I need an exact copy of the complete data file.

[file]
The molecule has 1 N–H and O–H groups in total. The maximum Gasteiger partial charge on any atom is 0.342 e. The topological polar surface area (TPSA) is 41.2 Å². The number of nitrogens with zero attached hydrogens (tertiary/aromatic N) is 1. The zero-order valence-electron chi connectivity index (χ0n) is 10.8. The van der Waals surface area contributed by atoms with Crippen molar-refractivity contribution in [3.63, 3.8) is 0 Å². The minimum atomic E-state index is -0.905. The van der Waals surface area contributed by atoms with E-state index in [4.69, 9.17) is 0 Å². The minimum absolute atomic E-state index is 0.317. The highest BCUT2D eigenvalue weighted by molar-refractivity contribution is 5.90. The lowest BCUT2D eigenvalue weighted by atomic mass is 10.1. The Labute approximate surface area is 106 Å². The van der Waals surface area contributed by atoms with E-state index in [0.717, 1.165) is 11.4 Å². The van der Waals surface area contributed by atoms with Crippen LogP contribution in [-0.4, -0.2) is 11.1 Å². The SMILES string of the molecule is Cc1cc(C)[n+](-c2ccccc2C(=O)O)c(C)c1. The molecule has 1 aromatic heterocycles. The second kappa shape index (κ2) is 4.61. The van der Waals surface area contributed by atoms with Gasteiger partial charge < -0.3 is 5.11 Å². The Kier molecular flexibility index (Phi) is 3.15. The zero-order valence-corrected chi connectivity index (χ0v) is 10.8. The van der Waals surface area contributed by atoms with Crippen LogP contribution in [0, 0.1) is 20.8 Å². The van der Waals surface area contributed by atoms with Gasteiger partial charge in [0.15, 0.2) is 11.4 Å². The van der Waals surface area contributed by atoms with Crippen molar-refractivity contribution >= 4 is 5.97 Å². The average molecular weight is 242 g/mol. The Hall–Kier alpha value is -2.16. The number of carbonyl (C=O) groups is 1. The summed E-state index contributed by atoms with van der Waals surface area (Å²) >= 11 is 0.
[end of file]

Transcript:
The molecule has 1 N–H and O–H groups in total. The maximum Gasteiger partial charge on any atom is 0.342 e. The topological polar surface area (TPSA) is 41.2 Å². The number of nitrogens with zero attached hydrogens (tertiary/aromatic N) is 1. The zero-order valence-electron chi connectivity index (χ0n) is 10.8. The van der Waals surface area contributed by atoms with Crippen molar-refractivity contribution in [3.63, 3.8) is 0 Å². The minimum atomic E-state index is -0.905. The van der Waals surface area contributed by atoms with E-state index in [4.69, 9.17) is 0 Å². The minimum absolute atomic E-state index is 0.317. The highest BCUT2D eigenvalue weighted by molar-refractivity contribution is 5.90. The lowest BCUT2D eigenvalue weighted by atomic mass is 10.1. The Labute approximate surface area is 106 Å². The van der Waals surface area contributed by atoms with E-state index in [0.717, 1.165) is 11.4 Å². The van der Waals surface area contributed by atoms with Crippen LogP contribution in [-0.4, -0.2) is 11.1 Å². The SMILES string of the molecule is Cc1cc(C)[n+](-c2ccccc2C(=O)O)c(C)c1. The molecule has 1 aromatic heterocycles. The second kappa shape index (κ2) is 4.61. The van der Waals surface area contributed by atoms with Gasteiger partial charge < -0.3 is 5.11 Å². The Kier molecular flexibility index (Phi) is 3.15. The zero-order valence-corrected chi connectivity index (χ0v) is 10.8. The van der Waals surface area contributed by atoms with Crippen LogP contribution in [0, 0.1) is 20.8 Å². The van der Waals surface area contributed by atoms with Gasteiger partial charge in [0.15, 0.2) is 11.4 Å². The van der Waals surface area contributed by atoms with Crippen molar-refractivity contribution >= 4 is 5.97 Å². The average molecular weight is 242 g/mol. The Hall–Kier alpha value is -2.16. The number of carbonyl (C=O) groups is 1. The summed E-state index contributed by atoms with van der Waals surface area (Å²) >= 11 is 0.